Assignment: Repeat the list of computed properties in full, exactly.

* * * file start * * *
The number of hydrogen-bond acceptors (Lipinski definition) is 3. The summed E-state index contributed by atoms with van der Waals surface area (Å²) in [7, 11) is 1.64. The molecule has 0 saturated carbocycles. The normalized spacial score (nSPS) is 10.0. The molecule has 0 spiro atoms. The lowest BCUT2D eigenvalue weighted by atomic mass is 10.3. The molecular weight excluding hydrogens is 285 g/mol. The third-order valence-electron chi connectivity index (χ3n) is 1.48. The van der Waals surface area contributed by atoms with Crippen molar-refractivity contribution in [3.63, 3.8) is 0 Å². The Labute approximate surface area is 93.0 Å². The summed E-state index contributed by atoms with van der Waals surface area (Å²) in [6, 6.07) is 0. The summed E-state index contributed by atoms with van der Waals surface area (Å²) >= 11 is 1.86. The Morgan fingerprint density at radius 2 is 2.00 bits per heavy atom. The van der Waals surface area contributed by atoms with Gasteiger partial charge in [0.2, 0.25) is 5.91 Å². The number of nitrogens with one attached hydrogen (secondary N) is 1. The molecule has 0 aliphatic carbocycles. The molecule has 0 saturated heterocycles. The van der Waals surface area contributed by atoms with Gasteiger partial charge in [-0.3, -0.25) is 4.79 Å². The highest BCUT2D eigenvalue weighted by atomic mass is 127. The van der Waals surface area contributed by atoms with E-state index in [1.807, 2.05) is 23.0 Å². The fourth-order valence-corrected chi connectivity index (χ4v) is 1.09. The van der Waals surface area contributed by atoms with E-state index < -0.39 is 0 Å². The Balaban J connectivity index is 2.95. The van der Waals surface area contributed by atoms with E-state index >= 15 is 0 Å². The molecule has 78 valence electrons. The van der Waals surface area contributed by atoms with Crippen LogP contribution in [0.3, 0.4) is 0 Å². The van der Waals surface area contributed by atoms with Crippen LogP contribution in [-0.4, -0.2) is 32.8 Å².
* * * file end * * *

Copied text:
The number of hydrogen-bond acceptors (Lipinski definition) is 3. The summed E-state index contributed by atoms with van der Waals surface area (Å²) in [7, 11) is 1.64. The molecule has 0 saturated carbocycles. The normalized spacial score (nSPS) is 10.0. The molecule has 0 spiro atoms. The lowest BCUT2D eigenvalue weighted by atomic mass is 10.3. The molecular weight excluding hydrogens is 285 g/mol. The third-order valence-electron chi connectivity index (χ3n) is 1.48. The van der Waals surface area contributed by atoms with Crippen molar-refractivity contribution in [3.63, 3.8) is 0 Å². The Labute approximate surface area is 93.0 Å². The summed E-state index contributed by atoms with van der Waals surface area (Å²) in [6, 6.07) is 0. The summed E-state index contributed by atoms with van der Waals surface area (Å²) >= 11 is 1.86. The Morgan fingerprint density at radius 2 is 2.00 bits per heavy atom. The van der Waals surface area contributed by atoms with Gasteiger partial charge in [0.2, 0.25) is 5.91 Å². The number of nitrogens with one attached hydrogen (secondary N) is 1. The molecule has 0 aliphatic carbocycles. The molecule has 0 saturated heterocycles. The van der Waals surface area contributed by atoms with Gasteiger partial charge in [-0.3, -0.25) is 4.79 Å². The highest BCUT2D eigenvalue weighted by atomic mass is 127. The van der Waals surface area contributed by atoms with E-state index in [1.807, 2.05) is 23.0 Å². The fourth-order valence-corrected chi connectivity index (χ4v) is 1.09. The van der Waals surface area contributed by atoms with E-state index < -0.39 is 0 Å². The Balaban J connectivity index is 2.95. The van der Waals surface area contributed by atoms with E-state index >= 15 is 0 Å². The molecule has 78 valence electrons. The van der Waals surface area contributed by atoms with Crippen LogP contribution in [0.3, 0.4) is 0 Å². The van der Waals surface area contributed by atoms with Crippen LogP contribution in [-0.4, -0.2) is 32.8 Å².